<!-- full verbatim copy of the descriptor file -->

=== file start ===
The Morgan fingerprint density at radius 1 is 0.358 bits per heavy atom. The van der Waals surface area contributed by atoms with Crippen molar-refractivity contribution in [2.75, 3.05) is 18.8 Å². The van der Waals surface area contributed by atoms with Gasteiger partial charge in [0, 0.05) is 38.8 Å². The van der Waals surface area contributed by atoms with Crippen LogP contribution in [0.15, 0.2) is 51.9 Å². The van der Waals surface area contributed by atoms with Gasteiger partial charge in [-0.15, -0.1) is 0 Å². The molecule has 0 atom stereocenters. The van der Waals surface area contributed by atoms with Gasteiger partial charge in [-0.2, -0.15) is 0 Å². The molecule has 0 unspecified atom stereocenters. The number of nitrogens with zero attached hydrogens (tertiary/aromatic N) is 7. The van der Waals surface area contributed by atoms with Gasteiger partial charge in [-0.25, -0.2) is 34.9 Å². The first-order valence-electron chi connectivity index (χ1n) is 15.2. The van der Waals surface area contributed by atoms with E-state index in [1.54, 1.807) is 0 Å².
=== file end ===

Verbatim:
The Morgan fingerprint density at radius 1 is 0.358 bits per heavy atom. The van der Waals surface area contributed by atoms with Crippen molar-refractivity contribution in [2.75, 3.05) is 18.8 Å². The van der Waals surface area contributed by atoms with Gasteiger partial charge in [0, 0.05) is 38.8 Å². The van der Waals surface area contributed by atoms with Crippen LogP contribution in [0.15, 0.2) is 51.9 Å². The van der Waals surface area contributed by atoms with Gasteiger partial charge in [-0.15, -0.1) is 0 Å². The molecule has 0 atom stereocenters. The van der Waals surface area contributed by atoms with Gasteiger partial charge in [-0.2, -0.15) is 0 Å². The molecule has 0 unspecified atom stereocenters. The number of nitrogens with zero attached hydrogens (tertiary/aromatic N) is 7. The van der Waals surface area contributed by atoms with Gasteiger partial charge in [-0.25, -0.2) is 34.9 Å². The first-order valence-electron chi connectivity index (χ1n) is 15.2. The van der Waals surface area contributed by atoms with E-state index in [1.54, 1.807) is 0 Å².